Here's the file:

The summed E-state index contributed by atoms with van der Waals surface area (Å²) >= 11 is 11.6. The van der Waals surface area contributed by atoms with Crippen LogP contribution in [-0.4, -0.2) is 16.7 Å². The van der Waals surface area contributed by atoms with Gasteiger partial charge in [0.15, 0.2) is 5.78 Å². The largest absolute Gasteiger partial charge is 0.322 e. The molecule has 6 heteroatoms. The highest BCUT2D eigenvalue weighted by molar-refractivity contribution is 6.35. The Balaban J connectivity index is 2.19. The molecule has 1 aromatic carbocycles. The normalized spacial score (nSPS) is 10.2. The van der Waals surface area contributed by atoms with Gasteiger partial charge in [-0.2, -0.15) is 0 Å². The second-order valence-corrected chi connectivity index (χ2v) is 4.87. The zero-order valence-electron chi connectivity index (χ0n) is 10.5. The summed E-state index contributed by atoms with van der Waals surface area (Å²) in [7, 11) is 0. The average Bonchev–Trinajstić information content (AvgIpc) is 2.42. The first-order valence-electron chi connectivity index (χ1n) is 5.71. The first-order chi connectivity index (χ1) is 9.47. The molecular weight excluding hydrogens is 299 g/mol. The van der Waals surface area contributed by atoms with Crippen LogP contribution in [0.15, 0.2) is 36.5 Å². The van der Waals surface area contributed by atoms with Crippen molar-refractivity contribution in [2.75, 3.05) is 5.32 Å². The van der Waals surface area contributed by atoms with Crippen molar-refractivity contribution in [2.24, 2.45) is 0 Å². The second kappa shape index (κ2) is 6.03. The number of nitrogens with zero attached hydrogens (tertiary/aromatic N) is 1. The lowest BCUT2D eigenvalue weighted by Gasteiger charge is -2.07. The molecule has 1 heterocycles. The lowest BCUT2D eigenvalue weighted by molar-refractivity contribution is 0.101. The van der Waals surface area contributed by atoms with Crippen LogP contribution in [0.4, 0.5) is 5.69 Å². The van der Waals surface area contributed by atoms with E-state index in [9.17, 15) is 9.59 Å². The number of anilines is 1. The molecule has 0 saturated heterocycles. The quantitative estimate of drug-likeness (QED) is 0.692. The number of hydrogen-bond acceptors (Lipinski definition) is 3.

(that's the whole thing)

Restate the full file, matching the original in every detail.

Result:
The summed E-state index contributed by atoms with van der Waals surface area (Å²) >= 11 is 11.6. The van der Waals surface area contributed by atoms with Crippen LogP contribution in [-0.4, -0.2) is 16.7 Å². The van der Waals surface area contributed by atoms with Gasteiger partial charge in [0.15, 0.2) is 5.78 Å². The largest absolute Gasteiger partial charge is 0.322 e. The molecule has 6 heteroatoms. The highest BCUT2D eigenvalue weighted by molar-refractivity contribution is 6.35. The Balaban J connectivity index is 2.19. The molecule has 1 aromatic carbocycles. The normalized spacial score (nSPS) is 10.2. The van der Waals surface area contributed by atoms with Gasteiger partial charge in [-0.2, -0.15) is 0 Å². The second-order valence-corrected chi connectivity index (χ2v) is 4.87. The zero-order valence-electron chi connectivity index (χ0n) is 10.5. The summed E-state index contributed by atoms with van der Waals surface area (Å²) in [7, 11) is 0. The average Bonchev–Trinajstić information content (AvgIpc) is 2.42. The first-order valence-electron chi connectivity index (χ1n) is 5.71. The first-order chi connectivity index (χ1) is 9.47. The molecular weight excluding hydrogens is 299 g/mol. The van der Waals surface area contributed by atoms with Crippen LogP contribution in [0.15, 0.2) is 36.5 Å². The van der Waals surface area contributed by atoms with Crippen molar-refractivity contribution in [2.75, 3.05) is 5.32 Å². The van der Waals surface area contributed by atoms with Crippen molar-refractivity contribution in [2.24, 2.45) is 0 Å². The second kappa shape index (κ2) is 6.03. The number of nitrogens with zero attached hydrogens (tertiary/aromatic N) is 1. The lowest BCUT2D eigenvalue weighted by Gasteiger charge is -2.07. The molecule has 1 heterocycles. The lowest BCUT2D eigenvalue weighted by molar-refractivity contribution is 0.101. The van der Waals surface area contributed by atoms with Crippen LogP contribution in [0.4, 0.5) is 5.69 Å². The van der Waals surface area contributed by atoms with E-state index in [9.17, 15) is 9.59 Å². The number of anilines is 1. The molecule has 0 saturated heterocycles. The quantitative estimate of drug-likeness (QED) is 0.692. The number of hydrogen-bond acceptors (Lipinski definition) is 3.